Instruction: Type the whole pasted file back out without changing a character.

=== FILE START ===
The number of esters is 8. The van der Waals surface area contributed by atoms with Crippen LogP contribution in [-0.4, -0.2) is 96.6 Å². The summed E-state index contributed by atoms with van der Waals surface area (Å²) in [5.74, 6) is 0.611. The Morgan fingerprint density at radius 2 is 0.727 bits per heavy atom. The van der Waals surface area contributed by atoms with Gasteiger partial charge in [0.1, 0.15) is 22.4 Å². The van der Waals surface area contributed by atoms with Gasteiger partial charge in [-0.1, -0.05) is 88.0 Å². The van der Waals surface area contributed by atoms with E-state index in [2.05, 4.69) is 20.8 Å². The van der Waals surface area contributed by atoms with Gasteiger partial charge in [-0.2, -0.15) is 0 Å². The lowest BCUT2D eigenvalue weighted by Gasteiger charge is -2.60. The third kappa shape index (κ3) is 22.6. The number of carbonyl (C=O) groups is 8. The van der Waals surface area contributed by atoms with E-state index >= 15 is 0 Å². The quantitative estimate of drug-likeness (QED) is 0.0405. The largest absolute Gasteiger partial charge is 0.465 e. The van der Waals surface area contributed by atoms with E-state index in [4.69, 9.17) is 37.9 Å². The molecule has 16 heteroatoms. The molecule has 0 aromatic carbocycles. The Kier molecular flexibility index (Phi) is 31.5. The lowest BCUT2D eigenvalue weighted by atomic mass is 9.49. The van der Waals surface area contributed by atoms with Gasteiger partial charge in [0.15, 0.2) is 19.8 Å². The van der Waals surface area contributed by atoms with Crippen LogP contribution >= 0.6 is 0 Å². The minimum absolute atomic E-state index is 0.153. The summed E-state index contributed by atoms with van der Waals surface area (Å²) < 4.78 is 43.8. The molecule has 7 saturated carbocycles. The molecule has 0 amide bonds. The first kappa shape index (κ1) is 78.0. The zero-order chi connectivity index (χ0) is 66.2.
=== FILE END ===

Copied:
The number of esters is 8. The van der Waals surface area contributed by atoms with Crippen LogP contribution in [-0.4, -0.2) is 96.6 Å². The summed E-state index contributed by atoms with van der Waals surface area (Å²) in [5.74, 6) is 0.611. The Morgan fingerprint density at radius 2 is 0.727 bits per heavy atom. The van der Waals surface area contributed by atoms with Gasteiger partial charge in [0.1, 0.15) is 22.4 Å². The van der Waals surface area contributed by atoms with Gasteiger partial charge in [-0.1, -0.05) is 88.0 Å². The van der Waals surface area contributed by atoms with E-state index in [2.05, 4.69) is 20.8 Å². The van der Waals surface area contributed by atoms with Gasteiger partial charge in [-0.2, -0.15) is 0 Å². The lowest BCUT2D eigenvalue weighted by Gasteiger charge is -2.60. The third kappa shape index (κ3) is 22.6. The number of carbonyl (C=O) groups is 8. The van der Waals surface area contributed by atoms with E-state index >= 15 is 0 Å². The quantitative estimate of drug-likeness (QED) is 0.0405. The largest absolute Gasteiger partial charge is 0.465 e. The van der Waals surface area contributed by atoms with E-state index in [4.69, 9.17) is 37.9 Å². The molecule has 16 heteroatoms. The molecule has 0 aromatic carbocycles. The Kier molecular flexibility index (Phi) is 31.5. The lowest BCUT2D eigenvalue weighted by atomic mass is 9.49. The van der Waals surface area contributed by atoms with Gasteiger partial charge in [0.15, 0.2) is 19.8 Å². The van der Waals surface area contributed by atoms with Crippen LogP contribution >= 0.6 is 0 Å². The minimum absolute atomic E-state index is 0.153. The summed E-state index contributed by atoms with van der Waals surface area (Å²) < 4.78 is 43.8. The molecule has 7 saturated carbocycles. The molecule has 0 amide bonds. The first kappa shape index (κ1) is 78.0. The zero-order chi connectivity index (χ0) is 66.2.